CAT | Censorship
The South China Morning Post reports that the ban on Facebook, Twitter, the New York Times, and many other sites, will be lifted, but only in the Shanghai free-trade zone.
The information came from anonymous government sources within China. The purpose is to make the zone more attractive to foreign companies and workers who expect open Internet access. The sources say that the more open access may be expanded into the surrounding territory if the experiment is successful.
It will be interesting to see if this actually comes to pass.
Two questions occur to me. First, will the free-trade zone be considered to be outside the firewall, and hard to access from within the rest of China? Second, is this as much about surveillance of activity on those websites as it is about providing free access?
Wired reports on a move by the Japanese government to ask websites to block users who “abuse” TOR.
I assume that TOR is being used as an example, and it would apply to any secure privacy tool.
The interesting question is whether this is simply a foot in the door on the way to banning anonymity, or at least making its use evidence of evil intent.
Currently, public privacy services make little effort to hide themselves. Traffic from them is easily detected as being from an anonymity system. If blocking becomes common, many systems may start implementing more effective stealth systems, which would make filtering anonymity for security reasons even harder.
According to the Telegraph, the UK government is instituting a code of conduct for public WiFi which would require blocking of pornography to protect kids.
I see a couple of problems here.
1) Porn proliferates very quickly, so the blocking is likely to always be behind the curve, and kids are really good at getting around these kinds of blocks.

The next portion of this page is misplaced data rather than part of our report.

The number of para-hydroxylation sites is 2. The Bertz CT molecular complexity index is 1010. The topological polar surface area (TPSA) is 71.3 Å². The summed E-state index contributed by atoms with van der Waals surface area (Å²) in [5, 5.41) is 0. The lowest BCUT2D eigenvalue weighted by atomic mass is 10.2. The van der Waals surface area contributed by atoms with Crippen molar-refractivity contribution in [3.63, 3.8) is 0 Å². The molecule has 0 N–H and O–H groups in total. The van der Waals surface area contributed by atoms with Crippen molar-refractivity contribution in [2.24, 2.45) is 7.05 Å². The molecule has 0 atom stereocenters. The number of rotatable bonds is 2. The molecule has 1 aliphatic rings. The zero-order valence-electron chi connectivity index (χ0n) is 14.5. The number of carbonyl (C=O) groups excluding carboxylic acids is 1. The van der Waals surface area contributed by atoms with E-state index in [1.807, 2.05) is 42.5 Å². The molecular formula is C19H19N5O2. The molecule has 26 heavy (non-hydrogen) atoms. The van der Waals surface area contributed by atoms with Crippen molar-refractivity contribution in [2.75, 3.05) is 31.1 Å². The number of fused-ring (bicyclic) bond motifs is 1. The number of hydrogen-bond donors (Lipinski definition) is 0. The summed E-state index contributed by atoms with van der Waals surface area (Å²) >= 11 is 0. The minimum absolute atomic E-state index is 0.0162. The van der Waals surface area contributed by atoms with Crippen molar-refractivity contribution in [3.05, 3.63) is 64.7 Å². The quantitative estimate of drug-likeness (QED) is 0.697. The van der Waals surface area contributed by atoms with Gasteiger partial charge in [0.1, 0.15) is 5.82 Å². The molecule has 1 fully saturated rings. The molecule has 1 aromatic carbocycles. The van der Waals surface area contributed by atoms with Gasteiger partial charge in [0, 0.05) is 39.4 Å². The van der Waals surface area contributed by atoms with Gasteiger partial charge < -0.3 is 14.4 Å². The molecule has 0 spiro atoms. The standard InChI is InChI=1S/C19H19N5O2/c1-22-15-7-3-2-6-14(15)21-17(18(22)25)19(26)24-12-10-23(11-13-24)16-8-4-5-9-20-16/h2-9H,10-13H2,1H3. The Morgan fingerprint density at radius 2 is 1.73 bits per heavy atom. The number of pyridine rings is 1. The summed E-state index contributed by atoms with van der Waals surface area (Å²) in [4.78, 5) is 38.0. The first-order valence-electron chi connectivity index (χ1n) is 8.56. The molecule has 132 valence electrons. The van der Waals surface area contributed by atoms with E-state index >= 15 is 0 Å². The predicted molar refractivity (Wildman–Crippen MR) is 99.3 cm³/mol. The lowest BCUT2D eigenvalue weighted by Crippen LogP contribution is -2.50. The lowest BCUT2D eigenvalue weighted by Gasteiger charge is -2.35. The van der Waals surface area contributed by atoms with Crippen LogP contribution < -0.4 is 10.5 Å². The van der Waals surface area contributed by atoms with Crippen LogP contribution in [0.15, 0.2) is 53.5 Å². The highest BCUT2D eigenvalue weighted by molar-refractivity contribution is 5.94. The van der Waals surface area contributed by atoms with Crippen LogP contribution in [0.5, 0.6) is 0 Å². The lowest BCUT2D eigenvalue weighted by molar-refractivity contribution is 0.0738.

2) Some people will feel that things are allowed that should be blocked.
3) Inevitably legitimate websites will be blocked. A common example is breast feeding web sties, which frequently get caught in these kinds of nets.
4) Implementing this requires active monitoring of the activity on the WiFi which generally enables other kinds of surveillance.
Most home networks don’t have filtering on the whole network, so kids at home would be exposed to raw Internet. The standard is generally to filter at the end device. It seems to me that would be the best option here.
Parents could choose exactly the blocking technology and philosophy they want to have applied, and it does not impact anyone else.
It appears that China recently launched a poorly executed Man in the Middle (MITM) attack on GitHub.
GitHub.com is an https only website, so the only way to monitor it is to use a MITM attack to decrypt the contents of the communications. There is evidence that GitHub is widely used in China for code sharing, so the backlash from blocking it completely was too large, and it was unblocked a few days later.
The attack happened on January 26. It was poorly executed in that the faked certificate did not match the real one in any of the meta-data and it was not signed by a recognized certificate authority. This caused most browsers to report a security error. The MITM attack only lasted about an hour.
Based on reports it only impacted users in China, which strongly suggests that it was government backed at some level. My work in censorship circumvention over the years has shown that China is far from monolithic. This could have been the work of a local government or regional ISP. I have not seen an analysis showing if this was country wide or not. It seems very ham fisted for the central government.
The speculated reason for the attack is to monitor access to a list of people who have been involved in creating the Great Firewall of China, which is hosted on GitHub, and is connected to a petition on Whitehouse.gov proposing that those people be denied entry to the US.